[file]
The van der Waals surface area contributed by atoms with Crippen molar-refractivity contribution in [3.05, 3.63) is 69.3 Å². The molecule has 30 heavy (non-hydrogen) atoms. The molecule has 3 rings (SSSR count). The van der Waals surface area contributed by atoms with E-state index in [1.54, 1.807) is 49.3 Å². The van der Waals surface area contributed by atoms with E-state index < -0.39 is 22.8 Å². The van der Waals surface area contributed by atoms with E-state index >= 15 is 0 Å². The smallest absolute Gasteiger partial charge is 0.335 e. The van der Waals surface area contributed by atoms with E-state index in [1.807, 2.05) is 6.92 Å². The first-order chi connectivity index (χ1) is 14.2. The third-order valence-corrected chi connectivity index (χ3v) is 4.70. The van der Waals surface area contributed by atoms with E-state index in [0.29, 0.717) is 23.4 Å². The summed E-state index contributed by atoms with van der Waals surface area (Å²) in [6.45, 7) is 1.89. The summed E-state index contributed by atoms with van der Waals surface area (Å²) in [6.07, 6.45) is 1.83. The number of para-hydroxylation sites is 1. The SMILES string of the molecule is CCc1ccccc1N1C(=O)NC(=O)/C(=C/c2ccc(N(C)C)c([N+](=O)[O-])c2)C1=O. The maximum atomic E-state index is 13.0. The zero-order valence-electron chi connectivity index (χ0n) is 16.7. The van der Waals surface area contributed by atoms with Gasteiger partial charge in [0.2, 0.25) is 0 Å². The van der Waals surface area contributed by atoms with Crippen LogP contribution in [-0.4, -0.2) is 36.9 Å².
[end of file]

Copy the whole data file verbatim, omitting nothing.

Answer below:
The van der Waals surface area contributed by atoms with Crippen molar-refractivity contribution in [3.05, 3.63) is 69.3 Å². The molecule has 30 heavy (non-hydrogen) atoms. The molecule has 3 rings (SSSR count). The van der Waals surface area contributed by atoms with E-state index in [1.54, 1.807) is 49.3 Å². The van der Waals surface area contributed by atoms with E-state index < -0.39 is 22.8 Å². The van der Waals surface area contributed by atoms with E-state index >= 15 is 0 Å². The smallest absolute Gasteiger partial charge is 0.335 e. The van der Waals surface area contributed by atoms with E-state index in [1.807, 2.05) is 6.92 Å². The first-order chi connectivity index (χ1) is 14.2. The third-order valence-corrected chi connectivity index (χ3v) is 4.70. The van der Waals surface area contributed by atoms with E-state index in [0.29, 0.717) is 23.4 Å². The summed E-state index contributed by atoms with van der Waals surface area (Å²) in [6.45, 7) is 1.89. The summed E-state index contributed by atoms with van der Waals surface area (Å²) in [6.07, 6.45) is 1.83. The number of para-hydroxylation sites is 1. The SMILES string of the molecule is CCc1ccccc1N1C(=O)NC(=O)/C(=C/c2ccc(N(C)C)c([N+](=O)[O-])c2)C1=O. The maximum atomic E-state index is 13.0. The zero-order valence-electron chi connectivity index (χ0n) is 16.7. The van der Waals surface area contributed by atoms with Gasteiger partial charge in [0.2, 0.25) is 0 Å². The van der Waals surface area contributed by atoms with Crippen LogP contribution in [-0.4, -0.2) is 36.9 Å².